Tuesday, October 20, 2009

More on Levi King

by Pa Rock
Social Commentator

I wrote a piece for The Ramble on October 7, 2009, regarding Levi King, a young man who has been sentenced to life in prison in Missouri for killing two people there, and also sentenced to life in prison by Texas for killing three people there and attempting to kill a fourth. I understand that Levi is still in jail in Texas, but will soon be transferred to Missouri where he will serve out the remainder of his sentence and his life.

Levi is a cold-blooded murderer, and that fact cannot be glossed over by any argument or clever justification. Indeed, he pled guilty in both states. The only judicial deliberations were over the sentences that the two states would impose. That was how I got involved. As a former social worker associated with Levi and his family as he was growing up, I was called to Lubbock to testify about the conditions of his youth. I was on the stand three and a half hours.

The jurors in Texas spent five weeks listening to people who knew Levi and his family through the years. They were shown a comprehensive picture of a little boy with a bright smile who slowly, and almost predictably, was transformed into a monster. Each day for five weeks the jurors listened to people from Levi’s past relate his life in terms that were agonizing to hear – for the jury as well as for Levi. Each day they watched Levi’s guarded, silent reactions to things that were being said about him, and his parents, and his brothers and sisters.

(Levi had been scrubbed up and fitted with a nice suit. One juror supposedly commented on the first day of the sentencing hearing that she had mistakenly assumed he was one of the attorneys. But a new suit and a good haircut could do little but highlight the pain and fear that were emanating from his young eyes.)

The jurors also had to look into the eyes of the victims’ family and friends who were in the courtroom every day. There was pain in those eyes also, as well as bewilderment and anger. If there ever was a thankless job, it belonged to those twelve fine people in Lubbock who had to chart a steady course across a sea of rage.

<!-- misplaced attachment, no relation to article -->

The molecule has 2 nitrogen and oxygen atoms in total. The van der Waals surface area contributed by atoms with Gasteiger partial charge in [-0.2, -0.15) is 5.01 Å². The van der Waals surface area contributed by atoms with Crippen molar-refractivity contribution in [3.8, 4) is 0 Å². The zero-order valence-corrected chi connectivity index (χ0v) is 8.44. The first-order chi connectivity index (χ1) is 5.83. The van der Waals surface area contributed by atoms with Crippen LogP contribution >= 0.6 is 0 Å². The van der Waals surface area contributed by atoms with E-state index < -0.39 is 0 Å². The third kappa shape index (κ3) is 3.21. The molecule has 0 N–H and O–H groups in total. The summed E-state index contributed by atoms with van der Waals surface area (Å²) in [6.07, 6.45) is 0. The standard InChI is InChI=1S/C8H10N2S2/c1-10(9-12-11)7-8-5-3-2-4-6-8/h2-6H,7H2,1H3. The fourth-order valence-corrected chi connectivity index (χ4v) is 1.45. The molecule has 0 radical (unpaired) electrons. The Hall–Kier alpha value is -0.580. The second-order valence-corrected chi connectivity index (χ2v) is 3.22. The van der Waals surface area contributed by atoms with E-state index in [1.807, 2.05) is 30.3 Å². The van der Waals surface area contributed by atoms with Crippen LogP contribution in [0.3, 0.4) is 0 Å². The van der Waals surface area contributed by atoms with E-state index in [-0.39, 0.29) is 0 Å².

Yesterday I received the following anonymous comment on the original “Levi King” post of October 7, 2009. It gives a rare glimpse into the grueling responsibility that befell that jury.

Thank you for your kind words, for Levi and for the jury. I was one of those jurors who sat for over 5 weeks and listened to all the testimony, including your own. I have weeped many nights for the victims and their family, but I have also weeped for Levi. I truly hope he does take this opportunity that has been given to him and that he makes something of the precious life of his that was spared.

To which I reply:

Thank you, Juror, for taking your task so seriously and listening patiently day after day, week after week, while a young man’s life was dissected and reassembled in a Texas courtroom. Thank you for having the heart to realize that while Levi did commit unspeakable acts of violence and murder, no child is born evil, not even Levi King, and he was pushed down a path toward tragedy at a very young age. Thank you for being compassionate when it would have been much easier to be vengeful. I hope and pray that Levi will be ever mindful of the opportunity that you and your colleagues on the jury have given to him. May he find the ability and resolve to do something positive with his life in prison, and may you find peace in your heart for your courageous decision to allow him to live. It could not have been easy.

2 comments:

molly. said...

I couldn't agree more with your reply to the juror's note.

Alie said...

I hope I never forget to keep praying for Levi. Too many times forgiveness is the road less travelled. I also hope and pray that he will cherish and embrace the miracle he was given. I agree with Molly regarding your kind reply to the Juror.